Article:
The Making of...the Funky T-Shirt Music Video

Since releasing my first music video late last year for “Funky T-Shirt”, I've often been asked how it was made. Then, last week, I received an email from the wise and entertaining entrepreneur Derek Sivers, who I'd written to about something completely different. He had obviously checked out my website though, because immediately he wrote that he was watching the video. "God, that must have taken some patience!" he said. "Paid off, though."

Firstly, there was some freaking out on my behalf that Derek Sivers had watched my video. (Derek founded CD Baby, my online distributor, and these days makes excellent speeches like this one). Secondly, YES IT DID take some patience!

When brainstorming the kind of video I wanted, originally I envisioned a live-action dance video with me prancing around in a cute t-shirt and a tulle skirt. (It may still happen). But then I thought about how the song describes the little thrills we get from seeing a hilarious quote or cute illustration on a t-shirt, and I began googling animators and illustrators, thinking this may be a better direction. 

One Sunday evening, I discovered Soymilk Studio - a Brisbane-based company who make stop-motion animation with craft materials. The company was founded by illustrator Paul Lalo and designer Jenni Vigaud.

Two things stood out to me:

1. Paul and Jenni were French-born and between the two of them had trained in France and Denmark. Big points. I love cute, chic, understated European style and wanted that sensibility on the video.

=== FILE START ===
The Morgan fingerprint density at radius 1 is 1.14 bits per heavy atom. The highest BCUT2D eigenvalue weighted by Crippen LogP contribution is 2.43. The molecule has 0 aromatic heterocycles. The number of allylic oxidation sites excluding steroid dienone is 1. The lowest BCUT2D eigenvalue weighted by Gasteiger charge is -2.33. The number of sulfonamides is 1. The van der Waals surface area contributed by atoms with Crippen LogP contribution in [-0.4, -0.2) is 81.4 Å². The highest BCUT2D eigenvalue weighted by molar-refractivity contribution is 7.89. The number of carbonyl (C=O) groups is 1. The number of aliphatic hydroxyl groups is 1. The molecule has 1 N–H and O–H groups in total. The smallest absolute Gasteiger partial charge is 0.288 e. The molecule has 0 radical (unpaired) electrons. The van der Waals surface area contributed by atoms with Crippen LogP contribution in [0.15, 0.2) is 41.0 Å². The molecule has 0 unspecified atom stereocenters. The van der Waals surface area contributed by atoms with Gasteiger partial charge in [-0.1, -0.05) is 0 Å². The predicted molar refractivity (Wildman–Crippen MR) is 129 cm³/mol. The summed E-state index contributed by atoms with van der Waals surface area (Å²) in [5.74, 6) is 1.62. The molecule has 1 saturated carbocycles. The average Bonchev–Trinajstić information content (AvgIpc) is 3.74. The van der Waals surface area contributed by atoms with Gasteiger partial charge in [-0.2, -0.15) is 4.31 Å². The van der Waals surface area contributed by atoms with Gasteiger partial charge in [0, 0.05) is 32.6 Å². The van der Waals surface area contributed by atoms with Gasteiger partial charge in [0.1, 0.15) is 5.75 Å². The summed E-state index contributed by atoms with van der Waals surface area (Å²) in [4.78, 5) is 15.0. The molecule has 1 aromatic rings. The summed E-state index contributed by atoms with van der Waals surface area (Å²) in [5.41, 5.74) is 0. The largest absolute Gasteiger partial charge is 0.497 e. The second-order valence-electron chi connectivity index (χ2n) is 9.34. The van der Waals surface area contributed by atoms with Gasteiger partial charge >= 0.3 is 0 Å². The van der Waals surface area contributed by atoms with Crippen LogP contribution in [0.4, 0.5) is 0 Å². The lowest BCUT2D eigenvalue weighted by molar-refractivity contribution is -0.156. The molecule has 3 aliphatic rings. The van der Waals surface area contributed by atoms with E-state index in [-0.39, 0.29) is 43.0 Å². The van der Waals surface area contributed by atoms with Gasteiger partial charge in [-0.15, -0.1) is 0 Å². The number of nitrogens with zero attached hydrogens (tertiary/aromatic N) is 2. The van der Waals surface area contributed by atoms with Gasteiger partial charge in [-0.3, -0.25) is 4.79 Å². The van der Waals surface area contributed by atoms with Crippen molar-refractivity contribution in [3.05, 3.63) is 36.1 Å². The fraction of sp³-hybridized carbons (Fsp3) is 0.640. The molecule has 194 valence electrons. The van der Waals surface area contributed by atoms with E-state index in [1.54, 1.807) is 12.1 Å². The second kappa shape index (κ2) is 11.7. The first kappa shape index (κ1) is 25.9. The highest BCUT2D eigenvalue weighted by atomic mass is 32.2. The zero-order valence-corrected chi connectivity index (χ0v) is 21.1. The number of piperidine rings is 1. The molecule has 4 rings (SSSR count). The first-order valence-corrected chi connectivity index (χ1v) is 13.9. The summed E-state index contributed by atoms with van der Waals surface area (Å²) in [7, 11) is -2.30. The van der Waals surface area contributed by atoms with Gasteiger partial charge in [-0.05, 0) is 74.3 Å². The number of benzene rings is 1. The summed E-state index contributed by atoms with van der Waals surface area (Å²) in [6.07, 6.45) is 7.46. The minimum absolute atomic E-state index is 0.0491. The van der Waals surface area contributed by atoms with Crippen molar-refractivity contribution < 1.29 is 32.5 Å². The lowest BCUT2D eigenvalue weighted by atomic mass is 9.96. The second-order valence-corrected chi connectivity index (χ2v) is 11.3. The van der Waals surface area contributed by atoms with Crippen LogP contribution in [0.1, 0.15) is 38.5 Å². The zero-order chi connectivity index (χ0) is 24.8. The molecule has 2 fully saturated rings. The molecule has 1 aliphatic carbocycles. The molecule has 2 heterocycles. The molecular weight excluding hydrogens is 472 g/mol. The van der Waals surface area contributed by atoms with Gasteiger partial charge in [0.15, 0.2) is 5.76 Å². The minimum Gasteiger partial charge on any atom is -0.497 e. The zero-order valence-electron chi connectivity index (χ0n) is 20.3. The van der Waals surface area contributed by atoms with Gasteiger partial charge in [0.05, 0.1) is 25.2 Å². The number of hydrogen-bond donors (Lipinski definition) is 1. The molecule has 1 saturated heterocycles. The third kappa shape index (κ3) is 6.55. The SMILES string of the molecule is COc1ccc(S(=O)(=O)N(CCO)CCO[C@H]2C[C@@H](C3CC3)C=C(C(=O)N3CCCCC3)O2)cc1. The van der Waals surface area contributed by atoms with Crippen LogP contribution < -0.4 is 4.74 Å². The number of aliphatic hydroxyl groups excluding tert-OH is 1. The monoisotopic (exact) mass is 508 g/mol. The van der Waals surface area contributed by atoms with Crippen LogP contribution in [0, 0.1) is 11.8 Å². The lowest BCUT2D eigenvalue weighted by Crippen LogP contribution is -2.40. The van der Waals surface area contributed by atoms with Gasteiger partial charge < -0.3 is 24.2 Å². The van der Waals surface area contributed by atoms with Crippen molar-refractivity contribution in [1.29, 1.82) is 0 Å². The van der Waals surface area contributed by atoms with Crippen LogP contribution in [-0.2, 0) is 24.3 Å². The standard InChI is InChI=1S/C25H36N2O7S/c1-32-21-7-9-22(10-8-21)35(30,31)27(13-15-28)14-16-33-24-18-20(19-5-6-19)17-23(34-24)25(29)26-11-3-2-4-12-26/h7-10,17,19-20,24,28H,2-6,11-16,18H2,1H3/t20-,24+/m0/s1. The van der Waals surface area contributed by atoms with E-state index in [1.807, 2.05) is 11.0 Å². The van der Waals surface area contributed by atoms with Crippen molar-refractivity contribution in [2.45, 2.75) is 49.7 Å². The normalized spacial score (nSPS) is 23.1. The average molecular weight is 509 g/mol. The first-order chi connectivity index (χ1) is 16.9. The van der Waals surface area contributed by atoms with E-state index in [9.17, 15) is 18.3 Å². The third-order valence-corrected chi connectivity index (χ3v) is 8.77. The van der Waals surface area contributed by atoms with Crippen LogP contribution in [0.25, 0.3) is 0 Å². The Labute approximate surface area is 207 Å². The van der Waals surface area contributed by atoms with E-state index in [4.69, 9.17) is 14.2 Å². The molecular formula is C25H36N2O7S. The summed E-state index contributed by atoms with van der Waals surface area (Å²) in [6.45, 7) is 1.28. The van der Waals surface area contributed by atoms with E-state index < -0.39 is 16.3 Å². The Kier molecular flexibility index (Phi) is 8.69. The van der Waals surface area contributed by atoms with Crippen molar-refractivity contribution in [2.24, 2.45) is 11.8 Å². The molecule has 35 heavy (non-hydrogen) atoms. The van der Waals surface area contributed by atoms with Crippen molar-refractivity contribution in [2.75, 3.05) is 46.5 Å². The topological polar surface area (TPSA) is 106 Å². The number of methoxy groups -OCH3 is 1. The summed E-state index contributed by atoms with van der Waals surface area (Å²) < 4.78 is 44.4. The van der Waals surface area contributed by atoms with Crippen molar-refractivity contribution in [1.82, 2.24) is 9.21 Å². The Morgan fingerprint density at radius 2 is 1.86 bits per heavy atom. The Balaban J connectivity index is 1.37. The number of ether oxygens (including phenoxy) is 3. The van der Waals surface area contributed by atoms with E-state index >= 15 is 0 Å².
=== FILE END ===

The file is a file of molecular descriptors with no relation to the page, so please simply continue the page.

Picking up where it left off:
2. Their work was adorable, thoughtful and clever. Check out their sweet short film about the designer of the Sydney Opera House, "Mr Utzon":

I sent them the song, asking if they'd consider meeting to discuss making a lyric video. To my good fortune, they liked the song so much that they wanted to make something a little more...adventurous. At our second meeting when Paul was telling me their ideas, he said to me, “We like to do things the hard way”, followed by, “So we need t-shirts. LOTS of t-shirts!”. 

Paul and Jenni are experts in stop-motion animation: the technique that’s used to make television shows like Pingu and Wallace and Gromit. A photo is taken of a clay figurine in one position, the figurine’s arm or leg is moved a fraction, and another photo is taken. After hours and hours of taking photos and adjusting clay body parts, the photos are stitched together. That's when Pingu no longer looks like a static pile of clay, but a waddling penguin. Where Paul and Jenni’s work differs is, they’ll animate using materials like felt, wood and paper, and incorporate illustration.